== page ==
These dairy-free sweet treats have delighted five generations of my family and counting.

Rebecca Angel Baer

I am not my mother. I didn't need a batch of cookies to tell me that I fall short of my super-hero level mother, Emily Angel Baer, in many ways. Mom earned two PhDs while raising four children, for starters. But she would be the first to admit that I am generally stronger in the kitchen than she is. She doesn't cook a lot. We always had a well-balanced meal on the dinner table, don't get me wrong. But my mom was never someone who sat up at night, reading cookbooks and planning menus for family meals the way that I do. She doesn't find joy in that. She rolls her eyes when I am home for a visit and my dad and I sit for hours in front of the Food Network. But the few things that my mom does make that are her own, her signature dishes, well they are really great. No one can do them better. These dishes include her famous potato latkes for Hanukah, her spaghetti sauce, and her cookies. Grandma Cookies, to be exact. They're known by this name because that is what Mom calls them. But the recipe actually comes from my great grandmother, Tamara Tiba Malkin who immigrated to America from Russia by way of Canada and finally settling in Memphis in the early 1900s. I never knew her, but I know I resemble her, and I hope I have some of her strength. She raised seven children, six of them girls, practically on her own.

I spent a great deal of time in my childhood hovering at the then eye-level wooden edge of our kitchen island next to my sister Hilary, as our mom stirred her batter with the weathered wooden spoon she always used, plopped the pillows of yellow dough out on her giant wooden cutting board, and dusted it generously with flour. Hilary and I waited, mostly patiently, as Mom took to rolling out the dough, sprinkling generously with cinnamon sugar, and then cutting it into haphazard shapes using only a singular metal biscuit cutter with a wooden handle. It was always the same biscuit cutter. She stamped out shapes quickly and with abandon. These cookies weren't about perfect circles or shapes of any sort of uniform. She used all of the dough. When she could no longer get full shapes, she would twirl the scraps into little volcanoes. Hilary and I waited like puppies waiting for table scraps for Mom to look away or turn her back so we could reach up and swipe a bite or two of cookie dough. She always knew, but she never let on that she did. And when she was done, she would take the beaters out of the electric mixer and hand us each one to lick. We worried a lot less about salmonella in the ‘80s.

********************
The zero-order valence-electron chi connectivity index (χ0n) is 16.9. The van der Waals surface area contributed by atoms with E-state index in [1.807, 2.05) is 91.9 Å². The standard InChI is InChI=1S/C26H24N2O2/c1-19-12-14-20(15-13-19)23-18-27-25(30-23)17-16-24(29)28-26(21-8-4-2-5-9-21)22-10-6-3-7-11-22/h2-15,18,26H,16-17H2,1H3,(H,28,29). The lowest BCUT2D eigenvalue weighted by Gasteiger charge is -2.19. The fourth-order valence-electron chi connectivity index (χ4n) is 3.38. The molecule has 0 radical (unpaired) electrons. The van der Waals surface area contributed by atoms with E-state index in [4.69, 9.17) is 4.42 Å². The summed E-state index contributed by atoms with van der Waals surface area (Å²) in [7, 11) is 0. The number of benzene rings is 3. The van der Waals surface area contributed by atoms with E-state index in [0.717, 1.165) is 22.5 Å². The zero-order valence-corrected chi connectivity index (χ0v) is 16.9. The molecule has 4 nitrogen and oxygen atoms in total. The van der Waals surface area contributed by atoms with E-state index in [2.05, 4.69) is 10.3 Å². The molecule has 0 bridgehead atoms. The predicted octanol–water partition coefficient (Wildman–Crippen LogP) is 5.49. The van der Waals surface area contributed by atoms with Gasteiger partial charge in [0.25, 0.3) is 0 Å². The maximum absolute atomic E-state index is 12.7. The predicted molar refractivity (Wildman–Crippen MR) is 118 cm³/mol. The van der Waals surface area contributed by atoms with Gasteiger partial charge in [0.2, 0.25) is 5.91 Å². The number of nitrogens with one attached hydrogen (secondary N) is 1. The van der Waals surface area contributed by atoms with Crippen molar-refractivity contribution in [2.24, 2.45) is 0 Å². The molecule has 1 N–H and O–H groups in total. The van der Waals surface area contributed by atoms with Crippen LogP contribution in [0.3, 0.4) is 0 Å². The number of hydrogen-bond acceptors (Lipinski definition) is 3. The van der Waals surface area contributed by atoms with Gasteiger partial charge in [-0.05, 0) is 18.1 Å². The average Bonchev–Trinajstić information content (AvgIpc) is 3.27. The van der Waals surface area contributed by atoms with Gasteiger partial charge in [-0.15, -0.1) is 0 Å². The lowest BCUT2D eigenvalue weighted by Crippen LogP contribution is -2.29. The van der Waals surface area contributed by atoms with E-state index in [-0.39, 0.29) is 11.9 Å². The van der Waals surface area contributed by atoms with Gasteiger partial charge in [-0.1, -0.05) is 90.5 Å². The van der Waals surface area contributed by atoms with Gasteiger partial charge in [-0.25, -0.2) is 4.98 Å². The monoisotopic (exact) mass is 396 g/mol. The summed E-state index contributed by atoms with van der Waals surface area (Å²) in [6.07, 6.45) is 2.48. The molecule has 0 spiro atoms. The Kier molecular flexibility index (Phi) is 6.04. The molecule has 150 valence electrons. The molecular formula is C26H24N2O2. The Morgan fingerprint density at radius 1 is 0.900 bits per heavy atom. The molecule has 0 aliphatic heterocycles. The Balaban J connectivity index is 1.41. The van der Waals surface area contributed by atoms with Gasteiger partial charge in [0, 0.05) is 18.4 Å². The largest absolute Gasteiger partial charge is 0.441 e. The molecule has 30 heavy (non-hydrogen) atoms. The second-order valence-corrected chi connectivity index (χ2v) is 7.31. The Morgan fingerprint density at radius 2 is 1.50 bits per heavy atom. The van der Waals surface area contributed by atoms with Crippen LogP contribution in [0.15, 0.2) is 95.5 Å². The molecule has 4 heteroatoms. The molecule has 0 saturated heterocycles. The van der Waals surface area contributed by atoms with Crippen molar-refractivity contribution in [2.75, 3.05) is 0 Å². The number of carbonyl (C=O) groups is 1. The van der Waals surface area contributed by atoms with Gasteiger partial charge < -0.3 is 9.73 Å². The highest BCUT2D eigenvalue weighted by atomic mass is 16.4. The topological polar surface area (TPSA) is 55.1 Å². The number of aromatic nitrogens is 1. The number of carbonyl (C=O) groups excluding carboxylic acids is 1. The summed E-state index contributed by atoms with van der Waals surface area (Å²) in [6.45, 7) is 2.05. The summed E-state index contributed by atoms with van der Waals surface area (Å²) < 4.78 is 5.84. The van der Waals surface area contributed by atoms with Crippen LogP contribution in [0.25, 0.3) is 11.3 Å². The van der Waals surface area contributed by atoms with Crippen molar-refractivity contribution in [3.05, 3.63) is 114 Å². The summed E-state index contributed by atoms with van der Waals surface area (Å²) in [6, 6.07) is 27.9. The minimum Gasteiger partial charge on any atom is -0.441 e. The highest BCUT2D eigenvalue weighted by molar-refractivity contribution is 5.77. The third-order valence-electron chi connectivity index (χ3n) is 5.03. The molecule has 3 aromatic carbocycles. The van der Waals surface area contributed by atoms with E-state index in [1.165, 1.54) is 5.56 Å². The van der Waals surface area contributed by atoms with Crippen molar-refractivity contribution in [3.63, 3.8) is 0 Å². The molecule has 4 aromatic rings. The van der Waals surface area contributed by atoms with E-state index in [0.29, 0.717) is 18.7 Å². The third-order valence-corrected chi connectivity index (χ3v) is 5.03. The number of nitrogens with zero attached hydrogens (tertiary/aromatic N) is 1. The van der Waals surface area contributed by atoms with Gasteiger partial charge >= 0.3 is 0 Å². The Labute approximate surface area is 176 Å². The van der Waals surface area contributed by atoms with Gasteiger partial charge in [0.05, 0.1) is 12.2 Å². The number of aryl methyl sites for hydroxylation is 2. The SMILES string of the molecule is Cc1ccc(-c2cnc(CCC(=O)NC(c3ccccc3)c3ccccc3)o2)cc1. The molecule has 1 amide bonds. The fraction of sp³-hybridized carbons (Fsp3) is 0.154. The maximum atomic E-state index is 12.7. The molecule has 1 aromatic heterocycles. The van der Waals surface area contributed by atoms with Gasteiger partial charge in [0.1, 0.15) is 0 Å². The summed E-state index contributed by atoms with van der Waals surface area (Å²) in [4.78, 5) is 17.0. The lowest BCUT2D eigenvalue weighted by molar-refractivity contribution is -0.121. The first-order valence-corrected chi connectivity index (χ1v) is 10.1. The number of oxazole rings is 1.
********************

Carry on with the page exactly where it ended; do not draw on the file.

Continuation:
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When our executive editor declared that all of the editorial staff would be making cookies for a big Southern Living Cookie Swap, I knew there was only one choice. I had to make Grandma's Cookies. But the strange thing is, as often as my mother made them, and still makes them, I have never tried. I have watched her countless times. But I have never done it myself. I called Mom and she agreed to share the recipe and sent it over via email. I scanned the ingredients and thought, this should be easy. I've eaten them my whole life. Wrong. I don't know if it's one of those mom things where the measurements are slightly different each time she makes them, (this is most certainly the cause with her spaghetti sauce) or if it all comes down to the magic of Mom, but my finished result did not taste like hers. I struggled with the dough. It was stickier than I recalled and harder to roll and cut into shapes. I have my own biscuit cutter, but they seemed to almost wilt out of the circular shape when I transferred them to the cookie sheet. Now, her recipe does say "chill dough overnight." But she had a note that said, "you can also do this for far less time." I chilled my dough for 6 hours. I am thinking it probably needed the overnight rest and maybe it wouldn't have been so sticky. The first time I made the spaghetti sauce and I said "well, I followed your instructions and it was good, but still didn't taste quite like yours." My mom, known for her sharp wit and wicked sense of humor, just replied, "Want to know why? Because you aren't me." All said with a smile and a laugh, of course. But there is something to that. Mom is just going to do it better. All of it. Always. And the good thing for me was, at our staff cookie swap, no one there knew what hers tasted like and mine were a hit!

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